ERIE, Pa. — Graduates of the nursing program at Penn State Behrend gather every year before commencement for a pinning ceremony, where they commit to a life of service with a tradition that dates to the Crusades. The pin, which is presented by Penn State’s Ross and Carol Nese College of Nursing, symbolizes that a graduate has successfully completed the educational requirements that are needed for the state licensure exam.
This year’s program, held May 4 at the Ambassador Banquet and Conference Center in Erie, honored 40 new graduates.
Michael Evans, assistant dean for Undergraduate Nursing Education at Penn State’s Commonwealth Campuses, served as the faculty speaker. Rachael McCauley, a new graduate from Kennerdell, in Venango County, was the student speaker.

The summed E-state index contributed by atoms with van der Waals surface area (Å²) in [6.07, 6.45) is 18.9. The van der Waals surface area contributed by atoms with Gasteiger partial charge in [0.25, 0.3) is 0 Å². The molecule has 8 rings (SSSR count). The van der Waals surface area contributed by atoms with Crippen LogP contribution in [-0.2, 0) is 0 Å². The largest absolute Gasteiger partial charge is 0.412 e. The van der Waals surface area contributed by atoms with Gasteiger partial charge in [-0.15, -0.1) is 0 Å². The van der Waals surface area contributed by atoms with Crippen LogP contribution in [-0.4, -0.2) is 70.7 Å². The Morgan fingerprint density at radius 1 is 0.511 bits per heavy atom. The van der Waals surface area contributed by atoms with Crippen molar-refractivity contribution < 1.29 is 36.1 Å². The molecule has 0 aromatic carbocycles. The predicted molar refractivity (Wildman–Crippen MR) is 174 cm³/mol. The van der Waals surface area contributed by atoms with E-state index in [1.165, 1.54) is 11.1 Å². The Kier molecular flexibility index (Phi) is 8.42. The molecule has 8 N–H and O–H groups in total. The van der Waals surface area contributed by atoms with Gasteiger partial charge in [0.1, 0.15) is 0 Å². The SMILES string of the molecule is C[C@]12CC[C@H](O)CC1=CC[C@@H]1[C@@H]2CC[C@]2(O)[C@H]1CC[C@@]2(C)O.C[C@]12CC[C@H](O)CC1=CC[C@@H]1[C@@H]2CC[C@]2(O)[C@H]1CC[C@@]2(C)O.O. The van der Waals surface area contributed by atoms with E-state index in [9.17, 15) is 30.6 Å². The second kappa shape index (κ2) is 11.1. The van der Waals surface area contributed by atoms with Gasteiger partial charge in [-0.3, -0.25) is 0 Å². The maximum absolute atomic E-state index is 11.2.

The pin has been used to identify nurses and caregivers since the 12th century, when the Knights of the Order of the Hospital of St. John the Baptist tended to soldiers who were injured in the Crusades. Their uniforms were marked with a Maltese cross.
In the 1860s, during the Crimean War, Florence Nightingale was awarded the Red Cross of St. George in recognition of her service to wounded soldiers. She continued the tradition, awarding medals of excellence to select graduates of the Nightingale Training School for Nurses at St. Thomas’ Hospital. Soon after, the practice was adopted across the United States.